Top US Senate intelligence Democrat backs Trump CIA nominee

Clay Curtis
May 16, 2018

The nominee to lead the CIA, Gina Haspel, said in a letter that the spy agency should not have undertaken a harsh interrogation campaign, which included waterboarding terrorism suspects, following the September 11, 2001, attacks.

While many Democrats in the Senate say they oppose Haspel's nomination because of her supervision of the harsh interrogation techniques used in the aftermath of the September 11 attacks, the 30-year veteran of the Central Intelligence Agency won support from Virginia's Mark Warner, the intelligence panel's top Democrat. The Senate Intelligence Committee voted today to recommend her confirmation to the full Senate.

Haspel pledged at her confirmation hearing that she would never restart the interrogation program put in place after the September 11 attacks, but did not go as far as saying it should not have been started.

In a letter to Sen.

Heitkamp's announcement came soon after another Democratic senator, Intelligence Committee Vice Chairman Mark Warner, said he would support Haspel.

The letter was dated Monday.

At her confirmation hearing last week, Haspel promised the Intelligence Committee that she would not restart the CIA's torture program, even if pressured to do so by President Trump.

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"I think it ought to be made available to all senators if not the general public", King said of the Justice Department report. "Most importantly, I believe she is someone who can and will stand up to the president if ordered to do something illegal or immoral - like a return to torture", Warner said.

But for Warner, and for the Democrats who followed his lead to also announce their support for Haspel on Tuesday, it was enough.

She ran a black-site prison in Thailand where a high-level terrorist was detained and tortured in 2002. Three years later, when she was based at Central Intelligence Agency headquarters outside Washington, Haspel wrote a cable calling for videotapes of the waterboarding to be destroyed.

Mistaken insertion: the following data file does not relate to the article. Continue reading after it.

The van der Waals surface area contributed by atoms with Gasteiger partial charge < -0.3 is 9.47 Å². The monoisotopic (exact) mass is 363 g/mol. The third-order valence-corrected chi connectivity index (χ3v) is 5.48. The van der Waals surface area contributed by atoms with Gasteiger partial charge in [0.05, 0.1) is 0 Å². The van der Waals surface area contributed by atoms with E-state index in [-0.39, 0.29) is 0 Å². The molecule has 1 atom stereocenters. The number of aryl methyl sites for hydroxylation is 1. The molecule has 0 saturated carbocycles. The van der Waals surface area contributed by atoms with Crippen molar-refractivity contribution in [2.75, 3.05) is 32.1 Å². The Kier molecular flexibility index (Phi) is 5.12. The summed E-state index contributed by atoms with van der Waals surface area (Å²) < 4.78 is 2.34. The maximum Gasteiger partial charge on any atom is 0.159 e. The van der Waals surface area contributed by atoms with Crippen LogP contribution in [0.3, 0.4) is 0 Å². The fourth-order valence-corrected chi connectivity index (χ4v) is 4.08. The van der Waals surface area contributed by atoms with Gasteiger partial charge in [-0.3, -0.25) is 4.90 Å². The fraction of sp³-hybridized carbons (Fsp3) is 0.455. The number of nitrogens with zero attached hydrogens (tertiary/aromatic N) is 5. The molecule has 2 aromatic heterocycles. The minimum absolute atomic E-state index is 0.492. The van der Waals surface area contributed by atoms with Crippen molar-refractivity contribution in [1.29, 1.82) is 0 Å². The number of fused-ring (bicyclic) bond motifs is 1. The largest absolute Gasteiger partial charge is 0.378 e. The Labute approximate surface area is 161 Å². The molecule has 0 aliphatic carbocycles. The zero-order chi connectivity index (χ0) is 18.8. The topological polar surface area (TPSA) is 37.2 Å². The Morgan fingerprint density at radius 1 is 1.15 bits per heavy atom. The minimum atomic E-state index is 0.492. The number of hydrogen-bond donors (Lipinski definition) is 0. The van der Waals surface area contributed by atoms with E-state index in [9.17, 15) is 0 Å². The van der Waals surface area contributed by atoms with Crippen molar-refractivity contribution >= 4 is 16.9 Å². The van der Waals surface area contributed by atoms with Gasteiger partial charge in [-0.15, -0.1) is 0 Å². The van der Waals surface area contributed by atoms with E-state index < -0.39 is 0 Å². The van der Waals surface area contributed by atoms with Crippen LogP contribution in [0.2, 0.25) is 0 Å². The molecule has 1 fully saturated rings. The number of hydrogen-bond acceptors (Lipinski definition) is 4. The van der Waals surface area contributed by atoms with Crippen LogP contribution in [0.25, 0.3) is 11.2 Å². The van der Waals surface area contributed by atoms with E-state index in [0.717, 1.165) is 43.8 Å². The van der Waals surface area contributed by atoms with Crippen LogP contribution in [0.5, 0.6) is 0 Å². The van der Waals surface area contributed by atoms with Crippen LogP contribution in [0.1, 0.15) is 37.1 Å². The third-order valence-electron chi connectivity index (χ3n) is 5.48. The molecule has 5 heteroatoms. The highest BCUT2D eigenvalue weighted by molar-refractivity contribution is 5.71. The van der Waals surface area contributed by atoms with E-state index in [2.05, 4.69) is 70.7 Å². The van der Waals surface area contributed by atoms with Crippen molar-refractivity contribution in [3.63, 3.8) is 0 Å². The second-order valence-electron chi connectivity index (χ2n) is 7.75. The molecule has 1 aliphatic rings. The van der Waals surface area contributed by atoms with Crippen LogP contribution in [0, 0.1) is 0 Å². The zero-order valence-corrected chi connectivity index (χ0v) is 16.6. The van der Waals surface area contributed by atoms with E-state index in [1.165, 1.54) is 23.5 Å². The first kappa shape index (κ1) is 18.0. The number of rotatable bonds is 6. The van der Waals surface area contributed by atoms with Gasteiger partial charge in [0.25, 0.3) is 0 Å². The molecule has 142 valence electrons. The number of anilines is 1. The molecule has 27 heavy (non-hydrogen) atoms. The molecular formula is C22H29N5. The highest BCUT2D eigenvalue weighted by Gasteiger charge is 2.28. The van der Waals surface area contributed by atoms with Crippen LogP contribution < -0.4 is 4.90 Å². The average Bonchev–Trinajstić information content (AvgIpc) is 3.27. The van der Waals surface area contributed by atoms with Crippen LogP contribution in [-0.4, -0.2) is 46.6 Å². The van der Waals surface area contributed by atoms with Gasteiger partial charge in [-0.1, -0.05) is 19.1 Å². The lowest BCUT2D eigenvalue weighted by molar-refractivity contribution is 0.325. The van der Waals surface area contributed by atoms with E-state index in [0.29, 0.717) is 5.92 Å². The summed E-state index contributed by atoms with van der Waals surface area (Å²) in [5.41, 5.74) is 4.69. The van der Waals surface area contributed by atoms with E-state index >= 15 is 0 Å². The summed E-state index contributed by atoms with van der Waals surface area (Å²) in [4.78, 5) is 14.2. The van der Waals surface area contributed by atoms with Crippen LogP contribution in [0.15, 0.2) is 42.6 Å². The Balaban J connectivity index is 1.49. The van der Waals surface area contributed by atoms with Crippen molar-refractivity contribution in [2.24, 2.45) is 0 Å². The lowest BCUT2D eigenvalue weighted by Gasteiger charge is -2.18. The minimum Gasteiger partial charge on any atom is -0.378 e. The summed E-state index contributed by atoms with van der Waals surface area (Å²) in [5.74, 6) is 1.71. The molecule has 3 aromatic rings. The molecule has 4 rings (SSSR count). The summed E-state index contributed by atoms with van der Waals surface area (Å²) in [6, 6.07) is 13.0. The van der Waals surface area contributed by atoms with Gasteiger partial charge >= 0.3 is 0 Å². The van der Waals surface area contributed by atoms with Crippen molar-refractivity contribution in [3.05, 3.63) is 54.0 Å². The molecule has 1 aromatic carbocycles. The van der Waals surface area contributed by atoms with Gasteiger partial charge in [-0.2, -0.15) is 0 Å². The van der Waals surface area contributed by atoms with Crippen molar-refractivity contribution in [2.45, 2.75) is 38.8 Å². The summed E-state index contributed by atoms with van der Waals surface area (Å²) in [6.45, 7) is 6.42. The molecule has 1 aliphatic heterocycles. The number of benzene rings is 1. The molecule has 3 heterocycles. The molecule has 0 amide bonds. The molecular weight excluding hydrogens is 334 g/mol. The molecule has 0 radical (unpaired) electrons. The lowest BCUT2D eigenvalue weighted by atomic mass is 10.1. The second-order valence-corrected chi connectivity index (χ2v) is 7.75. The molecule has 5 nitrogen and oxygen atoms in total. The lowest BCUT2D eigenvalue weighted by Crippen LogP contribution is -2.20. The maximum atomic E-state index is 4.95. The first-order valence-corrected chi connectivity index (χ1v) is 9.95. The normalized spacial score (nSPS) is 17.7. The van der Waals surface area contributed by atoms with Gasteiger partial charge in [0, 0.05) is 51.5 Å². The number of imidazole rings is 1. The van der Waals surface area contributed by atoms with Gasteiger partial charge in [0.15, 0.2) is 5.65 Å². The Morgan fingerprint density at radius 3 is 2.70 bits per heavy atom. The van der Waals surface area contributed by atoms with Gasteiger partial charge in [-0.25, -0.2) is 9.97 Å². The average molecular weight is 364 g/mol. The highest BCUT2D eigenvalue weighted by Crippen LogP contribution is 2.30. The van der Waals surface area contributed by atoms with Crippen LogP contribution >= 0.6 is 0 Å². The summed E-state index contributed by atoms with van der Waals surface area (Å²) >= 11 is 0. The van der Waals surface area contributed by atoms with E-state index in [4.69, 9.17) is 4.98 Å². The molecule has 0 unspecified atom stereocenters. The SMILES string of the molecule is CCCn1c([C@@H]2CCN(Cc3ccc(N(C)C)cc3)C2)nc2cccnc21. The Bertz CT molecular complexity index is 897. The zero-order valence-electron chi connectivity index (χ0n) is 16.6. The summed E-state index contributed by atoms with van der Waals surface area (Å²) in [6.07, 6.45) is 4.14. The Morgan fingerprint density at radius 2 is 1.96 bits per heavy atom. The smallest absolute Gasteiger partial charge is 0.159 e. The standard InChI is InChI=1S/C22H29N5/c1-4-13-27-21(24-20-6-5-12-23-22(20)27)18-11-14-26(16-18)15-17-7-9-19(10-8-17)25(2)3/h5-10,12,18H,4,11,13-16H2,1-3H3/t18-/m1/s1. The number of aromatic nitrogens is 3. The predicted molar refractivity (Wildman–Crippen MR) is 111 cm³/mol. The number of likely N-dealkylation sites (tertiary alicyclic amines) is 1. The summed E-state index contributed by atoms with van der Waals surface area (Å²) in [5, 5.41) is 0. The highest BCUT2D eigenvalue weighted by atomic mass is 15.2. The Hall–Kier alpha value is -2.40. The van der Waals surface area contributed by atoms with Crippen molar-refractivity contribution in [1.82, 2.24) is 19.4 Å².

In announcing her support, Heitkamp said it was not an easy decision. This brings the overall count to five Democrats.

Haspel testified at a Senate hearing that torture does not work as an interrogation technique and that, as director, her strong "moral compass" would ensure she did not carry out any administrative directive she found objectionable.

Senate Majority Leader Mitch McConnell hinted Tuesday that her confirmation vote could come as early as this week.

It was Haspel's reticence to say that the CIA's interrogation program was, in retrospect, morally wrong that sparked the Senate's authorities on torture - namely, Sens. Former CIA Director John Brennan contacted her, Warner, and Sens. In November, McCain convinced Manchin to vote against Steven Bradbury to become the general counsel of the Department of Transportation because of his role in crafting the memos that authorized the CIA's use of torture in the aftermath of the 9/11 attacks.

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